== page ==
Acute Myelogenous Leukemia

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Acute Myelogenous Leukemia (AML) is a cancer of the bone marrow and blood that affects immature white blood cells and inhibits them from maturing into other types of blood cells such as red blood cells, white blood cells, and platelets. The leukemia cells then are released and distributed to other organs where they continue to grow and divide. This form of cancer is most common in adults.

The white blood cells in the bone marrow are known as myeloid cells, and these cells are extremely important to the human body. Acute myelogenous leukemia is a disease that aggressively attacks them and turns them into cancerous cells. The leukemic white blood cells are called myeloblasts which do not function normally and when they build up they crowd out healthy cells.

Typical symptoms of AML may seem a lot like the flu or other common aliments in its early stages. For example, fever, weight loss, fatigue, and pale skin are all general signs. In addition, one might bruise easily, have shortness of breath, or have unusual bleeding, especially in the nose and gums. If you feel that your symptoms are abnormal, contact a doctor immediately for further diagnoses.

There are a number of different causes for acute myelogenous leukemia and all of them are common carcinogenic substances. One such carcinogen is the substance known as benzene. Benzene is easily recognizable because of the very sweet aroma it gives off. Benzene exposure usually either occurs when it is inhaled or ingested. It is found in common products such as detergents, dyes, furniture cleaners, gasoline, plastics, cigarettes, and many more. Chronic exposure to high levels can lead to cancer, and has been directly linked to AML. A prognosis typically includes a bone marrow biopsy that distinguishes AML from other kinds of leukemia.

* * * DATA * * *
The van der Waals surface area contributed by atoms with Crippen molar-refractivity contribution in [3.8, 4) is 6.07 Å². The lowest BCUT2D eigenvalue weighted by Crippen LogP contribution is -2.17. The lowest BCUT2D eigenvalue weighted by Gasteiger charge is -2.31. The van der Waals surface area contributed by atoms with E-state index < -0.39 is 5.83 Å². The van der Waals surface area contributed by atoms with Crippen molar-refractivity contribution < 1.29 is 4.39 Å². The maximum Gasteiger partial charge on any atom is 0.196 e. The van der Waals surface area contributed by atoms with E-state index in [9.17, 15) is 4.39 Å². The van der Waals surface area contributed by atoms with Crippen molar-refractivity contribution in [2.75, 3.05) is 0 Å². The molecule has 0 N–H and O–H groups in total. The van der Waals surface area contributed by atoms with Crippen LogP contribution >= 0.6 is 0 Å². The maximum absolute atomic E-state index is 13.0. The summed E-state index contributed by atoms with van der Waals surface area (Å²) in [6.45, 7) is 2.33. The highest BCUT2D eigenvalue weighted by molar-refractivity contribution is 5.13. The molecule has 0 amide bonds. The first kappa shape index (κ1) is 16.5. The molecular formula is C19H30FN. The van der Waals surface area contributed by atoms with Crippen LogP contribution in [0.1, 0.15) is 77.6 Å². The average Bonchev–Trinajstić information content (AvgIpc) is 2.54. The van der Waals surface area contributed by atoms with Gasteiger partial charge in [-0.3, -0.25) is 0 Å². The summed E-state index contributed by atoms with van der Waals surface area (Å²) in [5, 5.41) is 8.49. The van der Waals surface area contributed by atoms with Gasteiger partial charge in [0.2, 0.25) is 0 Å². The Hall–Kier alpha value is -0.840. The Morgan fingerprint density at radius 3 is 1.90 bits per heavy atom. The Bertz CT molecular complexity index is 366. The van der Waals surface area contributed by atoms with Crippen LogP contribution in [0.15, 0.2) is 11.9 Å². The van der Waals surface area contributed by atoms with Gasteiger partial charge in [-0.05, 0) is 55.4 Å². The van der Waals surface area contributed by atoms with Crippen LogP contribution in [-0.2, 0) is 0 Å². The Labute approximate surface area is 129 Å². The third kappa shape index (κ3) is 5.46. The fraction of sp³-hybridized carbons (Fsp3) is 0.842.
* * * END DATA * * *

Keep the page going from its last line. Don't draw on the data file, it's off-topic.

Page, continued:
Oftentimes, people are exposed in the workplace. Careers that involve transportation, boiling solvents, gasoline distribution, mechanics, shoe makers, firefighters, pipe fitters, steel workers, and other similar tasks may be at further risk than most others. It is estimated that over 200,000 people have been occupationally exposed to benzene. A typical day at work efforts to support your family should not place your life in danger. If you have been exposed to benzene in the workplace for an extended period of time, be sure to check out your health with a doctor, and check out your rights with an attorney.

There are three basic stages of treatment for AML: remission induction, consolidation therapy, and maintenance therapy. Whereas there are many factors to consider before selecting the best possible treatment, the most common are chemotherapy, drug therapy, biological therapy, and bone marrow stem cell transplant. Obviously the goal is wipe out all leukemia cells in hope of eliminating the chance of relapse.

Protect Your Rights
Once the exposure has happened, there is, unfortunately, no way to reverse the damage that has been done. However, if you believe that you have been wrongfully exposed, or the exposure was a result of neglect, then contacting a lawyer immediately may be your best course of action. The terrifying news of cancer is stressful enough; further economic burdens placed on your family may be more harmful. You may be entitled to a settlement that can help pay your medical bills and ease your worries for your loved ones. An experienced attorney can guide you through the legalities of your state and work hard to protect your rights.